Tanner Elliott displays his artistry in wood

Shawn Hardy news@echo-pilot.com
Tanner Elliott of Greencastle carefully paints his wood carvings, including this hummingbird with a zinnia. SHAWN HARDY/ECHO PILOT

From the time he was very young, it was clear Tanner Elliott is artistically gifted.

Always a nature-lover, at age 2 or 3 the son of Steve and Jill Elliott would ask his mother to draw whales or fish. By 4 or 5, he was correcting her drawings and doing his own.

"It's just a God-given gift," said Jill Elliott. "We saw his talent very early and pray for opportunities."

He started out with painting, taking lessons from portrait artist Lynn Johnson in Marion.

For the past 10 years, he's been applying those painting techniques to wood carving.

"Carving is just painting, but three-dimensional," said Elliott, 24, of Greencastle, who is among 17 members of the Cumberland Valley Wood Carvers displaying their work and demonstrating their craft from 2 to 4 p.m. Sunday, April 7, at a Tuscarora Wildlife Education Project open house at the Charles Brightbill Environmental Center behind James Buchanan High School, Mercersburg.

Young carver 

A wood carver in Path Valley gave Elliott some early tips, but he is mainly self-taught, progressing from knives to Dremel tools to power carving.

Most members of the wood carvers group are older and when Bob Garnes of Chambersburg died, he left his power carving tools to Elliott.

"Not many people my age get into carving, it's more of a retirement thing. He wanted them to go to a young carver, it was blessing upon blessing," Elliott said. "He was a very good carver and a lot of people learned a lot from him."

Working in a shop at the home of his grandmother, Lorraine Reeder, up the hill from where he lives on Williamson Road, Elliott starts with a block of basswood and roughs it out with a bandsaw, before moving to his other tools.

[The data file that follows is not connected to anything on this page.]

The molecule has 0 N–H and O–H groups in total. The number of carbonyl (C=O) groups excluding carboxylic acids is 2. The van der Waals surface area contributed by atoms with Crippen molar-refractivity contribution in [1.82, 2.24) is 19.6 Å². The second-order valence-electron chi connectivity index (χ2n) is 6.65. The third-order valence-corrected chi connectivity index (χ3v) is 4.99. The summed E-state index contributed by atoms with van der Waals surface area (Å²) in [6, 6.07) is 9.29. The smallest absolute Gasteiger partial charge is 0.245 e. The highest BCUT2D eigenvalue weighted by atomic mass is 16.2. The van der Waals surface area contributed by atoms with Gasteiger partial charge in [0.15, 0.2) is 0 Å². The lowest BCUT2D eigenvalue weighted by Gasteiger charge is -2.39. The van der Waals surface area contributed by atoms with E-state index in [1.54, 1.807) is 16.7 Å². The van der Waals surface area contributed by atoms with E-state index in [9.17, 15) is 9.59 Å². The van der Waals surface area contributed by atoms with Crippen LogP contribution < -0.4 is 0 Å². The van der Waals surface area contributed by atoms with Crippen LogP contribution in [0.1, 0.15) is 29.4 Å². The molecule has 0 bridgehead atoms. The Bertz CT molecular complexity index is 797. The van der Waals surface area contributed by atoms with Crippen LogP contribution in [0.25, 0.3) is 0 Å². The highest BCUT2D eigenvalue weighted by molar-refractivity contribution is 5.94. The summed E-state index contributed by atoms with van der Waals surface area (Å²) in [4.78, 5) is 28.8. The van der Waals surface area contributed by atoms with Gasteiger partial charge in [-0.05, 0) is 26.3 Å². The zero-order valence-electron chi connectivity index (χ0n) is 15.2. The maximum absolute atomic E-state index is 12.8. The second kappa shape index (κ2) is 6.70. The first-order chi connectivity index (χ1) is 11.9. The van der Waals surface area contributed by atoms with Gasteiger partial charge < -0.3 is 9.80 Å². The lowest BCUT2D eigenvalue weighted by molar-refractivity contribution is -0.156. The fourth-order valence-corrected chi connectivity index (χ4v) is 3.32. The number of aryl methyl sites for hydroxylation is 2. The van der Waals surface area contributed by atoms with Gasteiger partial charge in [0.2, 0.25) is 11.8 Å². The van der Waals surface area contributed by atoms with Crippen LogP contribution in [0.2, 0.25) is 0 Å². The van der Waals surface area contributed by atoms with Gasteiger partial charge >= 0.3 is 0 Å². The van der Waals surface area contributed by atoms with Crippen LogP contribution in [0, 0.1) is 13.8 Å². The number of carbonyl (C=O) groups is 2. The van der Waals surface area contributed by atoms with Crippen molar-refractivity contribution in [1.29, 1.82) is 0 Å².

Growing up in the area and a hunter and fisherman, Elliott naturally gravitates toward wildlife in his work — birds, fish and some mammals.

Some of his pieces adorn his parents' living room, where his paintings are displayed on the walls. In one window sill stands a pheasant it took 46 hours to carve and paint and in another windowsill, a hummingbird hovers over a zinnia.

Elliott researches his subjects online for accuracy in his painting, with a sharp-shinned hawk featuring detailed wing markings, yellow legs and black talons.

"I am constantly learning, constantly improving and I also learn by looking at others," he said.

Elliott works as a house painter, but later in life would would like to make his carving a business.

"I love to do it and I would love to do it all the time," said Elliott, who makes furniture, too.

For more information about Elliott, see Facebook Gifted for a Purpose or visit the website:



In addition to watching the wood carvers at the TWP open house, visitors can also tour the environmental center.

TWEP was founded in 1987 to provide and promote environmental education in wildlife, conservation and ecology.

Named in memory of one of the founding members of TWEP, the Charles Brightbill Environmental Center was built in 2000 and features a large display of animals in its natural history museum, along with collections of nests, shells, rocks and minerals, fossils and skulls.

For more information, see TWEP on Facebook or visit: